Furthermore, previous and tainted Cabinet Ministers may choose to resign from Parliament in order to hold their benefits which are superior to those of an ordinary back-bencher MP. This natural attrition would allow for the cleansing of the ANC Caucus. According to lists circulating through social media, the Cabinet will be reduced from 34 to 25 with a decrease in Deputy Ministers from 34 to 19. These are positive measures and will contribute to cutting Government spending. However, the other side of this efficiency is the reduction of patronage opportunities that will intensify factional competition for Cabinet appointments. It is unlikely that Ramaphosa will be able to exercise his Constitutional power to appoint a Cabinet unencumbered by ANC politics. The compromises made and the person’s given portfolios will expose some of the ANC’s internal politics. The best-case scenario here is that the reformers consolidate control over the economic Ministries, Treasury and a reconfigured DTI, EDD, Small Business, Agriculture, Land and Rural Development, as well as the Security Ministries, especially Intelligence and Police. The recalcitrants might get some of the less important Ministries like Arts, Culture and Sport. Such an outcome would reflect the power balances deep within the ANC.
The issue of the Deputy Presidency?
Related to Cabinet composition is the position of Deputy President. Traditionally, the Deputy President of the ANC has assumed the position of South African Deputy President. Can the reformers afford to have David Mabuza as Deputy President? The position comes with significant executive power and authority despite the passivity of the former incumbent, Ramaphosa. Mabuza is shrouded by controversy and scandal from his tenure as MEC and then Premier in Mpumalanga. The reformers owe Mabuza big time. If he did not swing Mpumalanga ANC branches at the 2017 NECon, Ramaphosa would not be where he is now. One scenario doing the rounds is that Dr Nkosazana Dlamini-Zuma takes the position of national Deputy President while Mabuza holds the ANC Deputy President position. This compromise would be very positive: it rids the ANC reformers of a difficult problem; it brings a woman into the highest echelon of Government; and it appeases the recalcitrant faction. Dr Dlamini-Zuma is also a competent and diligent public servant and will do the role proud. This scenario, with a reformer President and recalcitrant-approved Deputy, may well be a sign of the compromises forthcoming throughout Ramaphosa’s administration. Most importantly, it may mark a positive deviation from policy where an ANC position determines a position in Government.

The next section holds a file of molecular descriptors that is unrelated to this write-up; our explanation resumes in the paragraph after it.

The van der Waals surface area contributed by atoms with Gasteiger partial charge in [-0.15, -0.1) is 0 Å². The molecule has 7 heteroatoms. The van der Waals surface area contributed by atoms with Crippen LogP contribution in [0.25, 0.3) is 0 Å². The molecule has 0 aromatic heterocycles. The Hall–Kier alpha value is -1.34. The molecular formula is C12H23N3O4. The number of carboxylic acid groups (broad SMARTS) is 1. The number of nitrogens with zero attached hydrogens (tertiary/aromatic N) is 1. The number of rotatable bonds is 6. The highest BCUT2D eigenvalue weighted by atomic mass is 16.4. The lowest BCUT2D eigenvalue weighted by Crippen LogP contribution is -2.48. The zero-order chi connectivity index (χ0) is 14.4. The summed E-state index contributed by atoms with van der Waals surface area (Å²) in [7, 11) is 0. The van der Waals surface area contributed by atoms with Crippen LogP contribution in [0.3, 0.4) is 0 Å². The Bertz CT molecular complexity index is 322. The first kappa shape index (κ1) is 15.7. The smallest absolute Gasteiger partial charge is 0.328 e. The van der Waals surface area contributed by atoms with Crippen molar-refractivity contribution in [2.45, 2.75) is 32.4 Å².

Will Ramaphosa use his executive powers to drive reform, irrespective of political consequences within the ANC?
A final post-election scenario is that Ramaphosa, realising that he is hamstrung by the recalcitrants within the ANC and that he may well be a one-term President, uses his public office to drive reform irrespective of political repercussions within the ANC. This seems unlikely at the moment. Also, the emphasis on ANC unity is a constraint on this possibility. However, with time, the protracted and intensifying warfare within the ANC may obstruct reform and the growth of the economy and employment, in addition to the provision of cost-effective services and infrastructure. A go-for-broke may well be the only option for the reformers to unblock the decision, policy and execution pipelines. They may choose to use their time in public office to do the hard and difficult things necessary to modernise South Africa at the expense of the ANC that will surely not survive thereafter. Can Ramaphosa do a De Gaulle and take control of the state in order to clean up the rot and drive reform? His track record so far suggests not, and nor would it be unequivocally good for public governance as it would result in the strengthening of the Executive at the expense of Parliament.
Ramaphosa has emerged from this election as South African State President, but what kind of ringmaster will he be? With a year in office as State President, don’t bet on Ramaphosa being radically different post-election. The conflict avoidance through commissions and strangling enemies with love will continue. In this regard, despite a leaner public service infrastructure, expect more of the same. The election result has not changed anything deep within the ANC.
The following research has been exclusively compiled for Dynasty clients. The views expressed in the article are not necessarily those held by Dynasty itself.